or prejudice therefore if we overrule the objection raised, given the weight of the counterbalancing factors
we considered above.
When a court exercises its jurisdiction, an error committed while so engaged does not deprive it of the
jurisdiction being exercised when the error is committed. If it did, every error committed by a court would
deprive it of its jurisdiction and every erroneous judgment would be a void judgment. This cannot be
allowed. The administration of justice would not survive such a rule. Consequently, an error of judgment
that the court may commit in the exercise of its jurisdiction is not correctable through the original civil
action of certiorari."
The root of the present petition is the NP-NPC petition before the COMELEC for registration as a coalition
and accreditation as the dominant minority party. While the en banc claimed that it had jurisdiction over
the registration of coalitions and in fact decreed the NP-NPC's registration, it strangely did not rule on the
accreditation
aspect
of
the
petition.
The registration of a coalition and the accreditation of a dominant minority party are two separate matters
that are substantively distinct from each other. Registration is the act that bestows juridical personality for
purposes of our election laws; accreditation, on the other hand, relates to the privileged participation that
our
election
laws
grant
to
qualified
registered
parties.
Where the registration is flawed for having been attended by grave abuse of discretion, as alleged in the
petition, the filing of a petition for prohibition with a prayer for a preliminary injunction can only be
expected as a logical remedial move; otherwise, accreditation, unless restrained, will follow. Thus, from
the point of view of prohibition, there is absolutely no prematurity as its avowed intent is in fact to forestall
an event - the accreditation - that according to the assailed Resolution shall soon take place. From the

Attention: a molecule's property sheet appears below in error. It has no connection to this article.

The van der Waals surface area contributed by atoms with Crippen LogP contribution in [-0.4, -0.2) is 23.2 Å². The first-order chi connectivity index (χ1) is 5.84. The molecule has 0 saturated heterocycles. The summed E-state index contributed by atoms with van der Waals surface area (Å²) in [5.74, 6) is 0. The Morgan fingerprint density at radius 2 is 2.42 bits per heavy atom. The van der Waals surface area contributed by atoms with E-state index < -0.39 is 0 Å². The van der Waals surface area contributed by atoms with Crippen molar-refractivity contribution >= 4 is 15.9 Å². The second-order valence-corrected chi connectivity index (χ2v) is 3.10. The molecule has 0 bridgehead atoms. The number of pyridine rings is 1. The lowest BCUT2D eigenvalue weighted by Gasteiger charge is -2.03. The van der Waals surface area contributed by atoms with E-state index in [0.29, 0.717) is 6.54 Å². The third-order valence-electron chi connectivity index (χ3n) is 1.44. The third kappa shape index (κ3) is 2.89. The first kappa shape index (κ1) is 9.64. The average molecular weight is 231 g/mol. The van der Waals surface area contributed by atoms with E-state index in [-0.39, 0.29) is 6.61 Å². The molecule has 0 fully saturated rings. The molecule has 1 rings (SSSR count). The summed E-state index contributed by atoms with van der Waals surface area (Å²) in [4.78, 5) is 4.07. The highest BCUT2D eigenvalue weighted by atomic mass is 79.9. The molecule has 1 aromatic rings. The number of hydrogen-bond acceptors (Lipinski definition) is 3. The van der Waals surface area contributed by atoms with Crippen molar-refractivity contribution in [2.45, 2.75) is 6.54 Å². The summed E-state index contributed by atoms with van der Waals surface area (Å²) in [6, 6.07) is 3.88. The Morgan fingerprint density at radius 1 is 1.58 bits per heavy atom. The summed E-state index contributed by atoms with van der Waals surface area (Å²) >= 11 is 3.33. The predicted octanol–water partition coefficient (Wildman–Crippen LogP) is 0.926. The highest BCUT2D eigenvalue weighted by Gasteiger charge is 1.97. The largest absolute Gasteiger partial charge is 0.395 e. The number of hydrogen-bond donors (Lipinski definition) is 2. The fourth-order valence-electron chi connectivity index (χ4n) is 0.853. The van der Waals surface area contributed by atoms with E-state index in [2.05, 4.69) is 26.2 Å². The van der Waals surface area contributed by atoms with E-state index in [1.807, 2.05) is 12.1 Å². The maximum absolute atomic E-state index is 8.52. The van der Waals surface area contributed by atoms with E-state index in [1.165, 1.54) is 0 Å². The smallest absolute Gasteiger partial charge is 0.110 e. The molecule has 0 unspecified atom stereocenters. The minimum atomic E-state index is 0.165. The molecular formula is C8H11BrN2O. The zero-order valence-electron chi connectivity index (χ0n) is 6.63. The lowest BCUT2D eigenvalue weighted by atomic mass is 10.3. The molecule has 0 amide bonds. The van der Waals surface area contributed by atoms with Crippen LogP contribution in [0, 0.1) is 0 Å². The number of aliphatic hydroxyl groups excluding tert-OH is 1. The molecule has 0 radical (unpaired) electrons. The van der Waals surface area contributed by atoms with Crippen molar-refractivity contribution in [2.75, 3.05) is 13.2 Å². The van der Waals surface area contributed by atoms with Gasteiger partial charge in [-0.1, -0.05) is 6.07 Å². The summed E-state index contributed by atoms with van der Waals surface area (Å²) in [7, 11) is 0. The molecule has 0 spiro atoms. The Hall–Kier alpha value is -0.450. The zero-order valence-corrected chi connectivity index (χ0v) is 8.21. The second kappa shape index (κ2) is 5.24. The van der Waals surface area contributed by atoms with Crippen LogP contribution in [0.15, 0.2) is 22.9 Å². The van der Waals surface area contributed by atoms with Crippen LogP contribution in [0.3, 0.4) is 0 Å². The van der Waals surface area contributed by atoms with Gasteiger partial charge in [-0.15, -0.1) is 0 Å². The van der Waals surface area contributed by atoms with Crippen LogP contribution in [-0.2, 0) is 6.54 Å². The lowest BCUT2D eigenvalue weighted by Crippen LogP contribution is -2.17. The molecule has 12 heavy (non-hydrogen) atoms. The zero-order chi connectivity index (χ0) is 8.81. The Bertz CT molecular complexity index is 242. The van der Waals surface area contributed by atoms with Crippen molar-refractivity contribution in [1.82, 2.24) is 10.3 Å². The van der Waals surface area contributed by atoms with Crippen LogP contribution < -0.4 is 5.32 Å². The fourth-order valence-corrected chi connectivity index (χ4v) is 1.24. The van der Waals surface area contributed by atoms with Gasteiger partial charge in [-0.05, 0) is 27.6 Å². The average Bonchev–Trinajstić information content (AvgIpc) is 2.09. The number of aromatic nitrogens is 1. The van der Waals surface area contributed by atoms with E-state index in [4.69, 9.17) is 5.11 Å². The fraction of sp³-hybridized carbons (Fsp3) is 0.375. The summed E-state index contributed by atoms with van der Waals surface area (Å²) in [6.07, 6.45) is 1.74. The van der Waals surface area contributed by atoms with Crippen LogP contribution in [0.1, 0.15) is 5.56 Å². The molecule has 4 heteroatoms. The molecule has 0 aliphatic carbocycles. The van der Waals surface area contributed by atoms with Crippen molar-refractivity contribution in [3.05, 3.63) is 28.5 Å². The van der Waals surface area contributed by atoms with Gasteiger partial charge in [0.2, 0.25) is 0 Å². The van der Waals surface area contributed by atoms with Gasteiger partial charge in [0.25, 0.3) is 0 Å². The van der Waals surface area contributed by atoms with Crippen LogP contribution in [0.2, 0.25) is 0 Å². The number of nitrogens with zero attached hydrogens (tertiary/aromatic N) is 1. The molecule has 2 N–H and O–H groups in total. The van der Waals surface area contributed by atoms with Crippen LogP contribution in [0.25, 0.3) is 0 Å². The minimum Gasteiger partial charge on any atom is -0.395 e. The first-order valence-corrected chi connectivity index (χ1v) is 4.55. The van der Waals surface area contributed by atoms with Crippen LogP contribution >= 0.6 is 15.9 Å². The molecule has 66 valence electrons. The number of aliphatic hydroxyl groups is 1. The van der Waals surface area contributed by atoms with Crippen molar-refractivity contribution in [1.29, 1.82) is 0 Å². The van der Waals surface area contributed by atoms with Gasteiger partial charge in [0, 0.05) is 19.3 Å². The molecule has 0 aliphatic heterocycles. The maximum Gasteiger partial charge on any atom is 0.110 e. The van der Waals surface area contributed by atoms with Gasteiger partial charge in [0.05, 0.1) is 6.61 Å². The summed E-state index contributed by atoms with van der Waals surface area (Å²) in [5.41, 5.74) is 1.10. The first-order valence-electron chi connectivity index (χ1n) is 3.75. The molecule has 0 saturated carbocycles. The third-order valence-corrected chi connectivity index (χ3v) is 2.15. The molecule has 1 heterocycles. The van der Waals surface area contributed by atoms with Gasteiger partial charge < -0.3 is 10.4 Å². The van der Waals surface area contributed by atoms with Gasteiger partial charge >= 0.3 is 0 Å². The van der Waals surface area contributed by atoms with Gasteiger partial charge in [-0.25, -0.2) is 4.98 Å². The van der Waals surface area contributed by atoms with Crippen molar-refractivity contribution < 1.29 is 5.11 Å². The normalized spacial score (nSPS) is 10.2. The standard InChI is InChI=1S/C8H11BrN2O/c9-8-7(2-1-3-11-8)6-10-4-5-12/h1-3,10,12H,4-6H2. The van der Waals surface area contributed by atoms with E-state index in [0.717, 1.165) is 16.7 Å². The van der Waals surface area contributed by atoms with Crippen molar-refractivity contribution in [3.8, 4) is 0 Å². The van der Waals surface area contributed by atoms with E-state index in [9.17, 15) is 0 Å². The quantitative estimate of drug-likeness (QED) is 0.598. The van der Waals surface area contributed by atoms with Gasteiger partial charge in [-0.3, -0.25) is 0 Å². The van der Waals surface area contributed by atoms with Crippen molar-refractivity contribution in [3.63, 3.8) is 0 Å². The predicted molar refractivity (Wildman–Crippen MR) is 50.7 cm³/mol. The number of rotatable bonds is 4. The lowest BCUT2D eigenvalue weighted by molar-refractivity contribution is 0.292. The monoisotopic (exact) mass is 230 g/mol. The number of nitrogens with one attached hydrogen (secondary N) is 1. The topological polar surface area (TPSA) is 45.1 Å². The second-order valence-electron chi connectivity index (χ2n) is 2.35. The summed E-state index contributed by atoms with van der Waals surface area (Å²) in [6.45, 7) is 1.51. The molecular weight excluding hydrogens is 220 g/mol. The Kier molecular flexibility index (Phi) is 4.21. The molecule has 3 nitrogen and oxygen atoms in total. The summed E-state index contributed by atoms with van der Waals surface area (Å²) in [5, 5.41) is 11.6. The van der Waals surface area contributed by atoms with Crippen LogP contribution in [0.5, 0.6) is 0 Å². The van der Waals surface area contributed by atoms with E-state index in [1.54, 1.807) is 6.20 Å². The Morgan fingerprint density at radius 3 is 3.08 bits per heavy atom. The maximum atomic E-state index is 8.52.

point of view of the petition for certiorari questioning the registration made, no prematurity issue is
involved as the nullification of a past and accomplished act is prayed for. From these perspectives, the
OSG
objection
based
on
prematurity
is
shown
to
be
completely
groundless.
In fact, no substantial distinction exists among these entities germane to the act of registration that would

justify creating distinctions among them in terms of deadlines. Such distinctions in the deadlines for the
registration of political organizations and coalitions, if allowed, may even wreak havoc on the procedural
orderliness of elections by allowing these registrations to introduce late and confusing signals to the
electorate, not to mention their possible adverse effects on election systems and procedures. This, the en
banc very well knows, and their lack of unanimity on the disputed point of timeliness shows how unusual
the
majority's
reading
has
been.
We note in this regard that the registration of parties is the first in a list of election-related activities that
peaks in the voting on May 10, 2010. This list takes into account the close step-by-step procedure
the COMELEC has to undertake in implementing the automated election system (AES). We note, too,
that a closely related activity is the holding of political conventions to select and nominate official party
candidates for all election positions, scheduled on October 21, 2009, and November 20, 2009 was the
deadline for the filing of the certificates of candidacy for all elective positions - an undertaking that
required the candidates' manifestation of their official party affiliation. There is also a host of election
activities in which officially registered parties have to participate, principally: the examination and testing